Chapter14

Chapter14 - Inthischapter,youwilllearn about two policy...

Info iconThis preview shows pages 1–9. Sign up to view the full content.

View Full Document Right Arrow Icon
slide 1 CHAPTER 14 Stabilization Policy In this chapter, you will learn… …about two policy debates: 1. Should policy be active or passive? 2. Should policy be by rule or discretion?
Background image of page 1

Info iconThis preview has intentionally blurred sections. Sign up to view the full version.

View Full DocumentRight Arrow Icon
slide 2 CHAPTER 14 Stabilization Policy Question 1: Should policy be active or Should policy be active or passive? passive? Should policy be active or Should policy be active or passive? passive?
Background image of page 2
Growth rate of U.S. real GDP Growth rate of U.S. real GDP -4 -2 0 2 4 6 8 10 1970 1975 1980 1985 1990 1995 2000 2005 Average growth rate Percent change from 4 quarters earlier
Background image of page 3

Info iconThis preview has intentionally blurred sections. Sign up to view the full version.

View Full DocumentRight Arrow Icon
slide 4 CHAPTER 14 Stabilization Policy Increase in unemployment during  recessions peak trough increase in no. of unemployed persons (millions) July 1953 May 1954 2.11 Aug 1957 April 1958 2.27 April 1960 February 1961 1.21 December 1969 November 1970 2.01 November 1973 March 1975 3.58 January 1980 July 1980 1.68 July 1981 November 1982 4.08 July 1990 March 1991 1.67 March 2001 November 2001 1.50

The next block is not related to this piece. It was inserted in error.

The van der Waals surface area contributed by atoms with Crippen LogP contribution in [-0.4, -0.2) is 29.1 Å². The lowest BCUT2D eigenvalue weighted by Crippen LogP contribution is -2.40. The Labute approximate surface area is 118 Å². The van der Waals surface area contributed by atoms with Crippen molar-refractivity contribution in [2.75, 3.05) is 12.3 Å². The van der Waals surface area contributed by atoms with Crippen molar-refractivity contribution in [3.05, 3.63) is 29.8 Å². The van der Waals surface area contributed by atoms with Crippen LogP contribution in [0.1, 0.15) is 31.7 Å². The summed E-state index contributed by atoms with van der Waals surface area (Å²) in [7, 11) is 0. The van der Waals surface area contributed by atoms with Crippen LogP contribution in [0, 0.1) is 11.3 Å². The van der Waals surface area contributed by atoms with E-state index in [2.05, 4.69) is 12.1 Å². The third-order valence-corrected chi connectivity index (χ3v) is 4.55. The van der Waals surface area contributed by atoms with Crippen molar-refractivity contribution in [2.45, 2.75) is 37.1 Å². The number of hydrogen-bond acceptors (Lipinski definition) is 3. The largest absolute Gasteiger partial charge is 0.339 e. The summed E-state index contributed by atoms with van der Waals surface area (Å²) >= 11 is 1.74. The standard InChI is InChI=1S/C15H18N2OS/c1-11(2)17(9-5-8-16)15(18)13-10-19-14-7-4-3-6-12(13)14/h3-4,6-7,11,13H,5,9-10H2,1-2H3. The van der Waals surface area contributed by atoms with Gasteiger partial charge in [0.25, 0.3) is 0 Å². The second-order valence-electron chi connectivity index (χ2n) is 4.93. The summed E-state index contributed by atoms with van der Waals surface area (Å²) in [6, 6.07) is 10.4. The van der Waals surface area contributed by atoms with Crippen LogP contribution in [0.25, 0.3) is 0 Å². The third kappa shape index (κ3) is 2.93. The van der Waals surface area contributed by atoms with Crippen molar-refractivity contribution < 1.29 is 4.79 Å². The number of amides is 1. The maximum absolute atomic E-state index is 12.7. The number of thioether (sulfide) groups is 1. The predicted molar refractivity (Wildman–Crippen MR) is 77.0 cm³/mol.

Background image of page 4
slide 5 CHAPTER 14 Stabilization Policy Arguments for active policy Recessions cause economic hardship for millions of people. The Employment Act of 1946: “It is the continuing policy and responsibility of the Federal Government to…promote full employment and production.” The model of aggregate demand and supply (Chaps. 9-13) shows how fiscal and monetary policy can respond to shocks and stabilize the economy.
Background image of page 5

Info iconThis preview has intentionally blurred sections. Sign up to view the full version.

View Full DocumentRight Arrow Icon
slide 6 CHAPTER 14 Stabilization Policy Arguments against active policy inside lag : the time between the shock and the policy response. takes time to recognize shock takes time to implement policy, especially fiscal policy outside lag : the time it takes for policy to affect economy. If conditions change before policy’s impact is felt, the policy may destabilize the economy. If conditions change before policy’s impact is felt, the policy may destabilize the economy.
Background image of page 6
slide 7 CHAPTER 14 Stabilization Policy Automatic stabilizers definition: policies that stimulate or depress the economy when necessary without any deliberate policy change. Designed to reduce the lags associated with stabilization policy. Examples: income tax unemployment insurance welfare
Background image of page 7

Info iconThis preview has intentionally blurred sections. Sign up to view the full version.

View Full DocumentRight Arrow Icon
slide 8 CHAPTER 14 Stabilization Policy Forecasting the macroeconomy Because policies act with lags, policymakers must predict future conditions. Two ways economists generate forecasts:
Background image of page 8
Image of page 9
This is the end of the preview. Sign up to access the rest of the document.

Page1 / 36

Chapter14 - Inthischapter,youwilllearn about two policy...

This preview shows document pages 1 - 9. Sign up to view the full document.

View Full Document Right Arrow Icon
Ask a homework question - tutors are online